Challenging policy makers, educators, and the public to support literary art curricula in public education, Greene traveled throughout the United States and Europe as a featured speaker and panelist at numerous academic and cultural institutions. Renowned for her early work, The Public School and the Private Vision: A Search for America in Education and Literature (1965/2007), Greene offered a thoughtful and complex analysis of educational history in America from the 1830s to the 1960s. She illustrated the intrinsic relationship between literature and education, chronicling the formation and development of common schools through the works of authentic, exemplary American writers. Capturing the essence of public schooling as an extension of a uniquely American identity and natural conduit of common experiences and heritage as a means through which to reduce social class differences, Greene affirmed the foundational values of public education and sought to ensure that a plurality of voices are both acknowledged and celebrated.

Respected for her deep understanding of and commitment to “wide-awakeness” as a means of transcendence to a moral life, Greene reflected upon her own journey as a teacher and scholar through an essay compilation entitled Landscapes of Learning (1978). Acknowledging the importance of one’s personal history or landscape as a vantage point from which to perceive and interact with the surrounding world, Greene called upon educators to explore their own identities as moral beings before assuming responsibility for educating their students. She encouraged teachers to embrace “wide-awakeness” by considering the possibilities for transformation both within and beyond the classroom. Greene’s desire to awaken others to recognize their own autonomy and capacity as human agents defined her life-purpose and continues to inspire others.

Also refashioning classrooms as public spaces of dialogue and possibility within which students engage one another in meaningful ways, Greene reexamined the need to encourage and express multiple perspectives in The Dialectic of Freedom (1988). Greene eloquently argued that without an awareness of “realizable possibilities,” the young “have no hope of achieving freedom” beyond that which prompts compliance through a lack of consciousness (p. 134). Again, Greene critiqued the lack of human agency presumptive of passive, meaningless freedom and championed the urgent need for transformation within public schools as the bedrock of democratic communities, especially in the context of inequitable social conditions.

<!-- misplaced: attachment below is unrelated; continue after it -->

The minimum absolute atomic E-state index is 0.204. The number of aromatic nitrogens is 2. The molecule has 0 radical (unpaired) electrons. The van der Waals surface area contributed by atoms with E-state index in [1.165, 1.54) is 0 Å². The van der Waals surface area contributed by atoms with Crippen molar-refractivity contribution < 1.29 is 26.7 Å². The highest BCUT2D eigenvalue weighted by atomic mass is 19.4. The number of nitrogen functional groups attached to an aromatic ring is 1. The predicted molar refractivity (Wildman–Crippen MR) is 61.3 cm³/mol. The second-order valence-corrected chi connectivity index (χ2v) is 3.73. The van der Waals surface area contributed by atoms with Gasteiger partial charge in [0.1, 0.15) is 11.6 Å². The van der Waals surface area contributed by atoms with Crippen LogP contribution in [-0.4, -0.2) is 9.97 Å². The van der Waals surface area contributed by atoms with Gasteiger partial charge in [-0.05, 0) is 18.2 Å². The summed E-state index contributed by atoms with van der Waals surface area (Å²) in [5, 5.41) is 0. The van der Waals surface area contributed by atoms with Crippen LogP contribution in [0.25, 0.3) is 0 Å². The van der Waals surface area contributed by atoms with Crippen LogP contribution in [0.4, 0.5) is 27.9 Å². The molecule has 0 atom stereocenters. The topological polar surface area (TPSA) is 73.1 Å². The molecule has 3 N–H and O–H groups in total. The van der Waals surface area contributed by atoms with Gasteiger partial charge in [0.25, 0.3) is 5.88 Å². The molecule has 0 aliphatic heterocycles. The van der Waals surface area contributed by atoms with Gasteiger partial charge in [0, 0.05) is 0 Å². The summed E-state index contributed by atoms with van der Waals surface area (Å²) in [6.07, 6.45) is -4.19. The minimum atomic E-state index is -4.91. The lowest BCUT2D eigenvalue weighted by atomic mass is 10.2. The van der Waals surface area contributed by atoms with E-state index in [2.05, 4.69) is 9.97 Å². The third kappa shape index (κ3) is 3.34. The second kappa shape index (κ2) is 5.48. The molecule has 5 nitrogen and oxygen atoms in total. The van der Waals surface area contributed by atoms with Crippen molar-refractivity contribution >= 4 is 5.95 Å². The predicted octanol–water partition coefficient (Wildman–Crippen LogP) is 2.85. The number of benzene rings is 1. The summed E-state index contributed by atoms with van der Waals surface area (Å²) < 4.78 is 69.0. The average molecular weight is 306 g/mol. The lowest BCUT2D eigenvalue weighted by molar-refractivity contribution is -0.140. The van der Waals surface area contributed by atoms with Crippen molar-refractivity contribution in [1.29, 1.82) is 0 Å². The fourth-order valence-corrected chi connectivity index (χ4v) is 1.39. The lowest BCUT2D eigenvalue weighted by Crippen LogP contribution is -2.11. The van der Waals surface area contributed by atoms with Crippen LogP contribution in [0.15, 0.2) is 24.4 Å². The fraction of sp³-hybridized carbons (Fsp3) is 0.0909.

In Releasing the Imagination: Essays on Education, the Arts, and Social Change (1995), Greene traced her own life’s narrative, reexamining her belief in transformation through literary experiences, public education as a space for possibilities, and commitment to plurality through the creation of communities (Pinar, 1998). Insisting that such a transformation hinges on imagination, she encouraged educators to recognize and seize opportunities to actively engage students through aesthetic experiences while reflecting upon and maintaining their presence in the classroom as a stranger who sees everything anew (Greene, 1973). Steadfastly believing in the value of aesthetic education as “a process of enabling persons to become different” through perception, sensation, and experience (Greene, 2001, p. 5), she motivated generations of teachers to create space in their classrooms for literature, poetry, and various other forms of art.

Greene continued to fulfill her commitment to “wide-awakeness” as a teacher, scholar, and contemporary voice for those who seek meaningful education reform. As the gracious host of Sunday Salons in her home for the past several decades, Greene also espoused a wider appreciation for the arts, namely literature, music, and theater, to a new audience. Greene, having inspired the creation of a small public high school devoted to arts education, also actively engaged others through aesthetic experiences, teaching workshops and delivering lectures at the Lincoln Center Institute.

In recognition of Greene’s profound dedication and unparalleled achievement as an educational researcher and scholar, Teachers College Trustees created the Maxine Greene Chair for Distinguished Contributions to Education in 2004. Through her sustained efforts to increase and enhance learning opportunities for children, Greene impassioned educators and students alike to “speak, write, and resist in their own voices” (Maxine Greene Center for Aesthetic Education, 2012). And although Greene had planned to compose a novel at an early age, many would agree that she fulfilled her dream by writing in her own voice all of her life.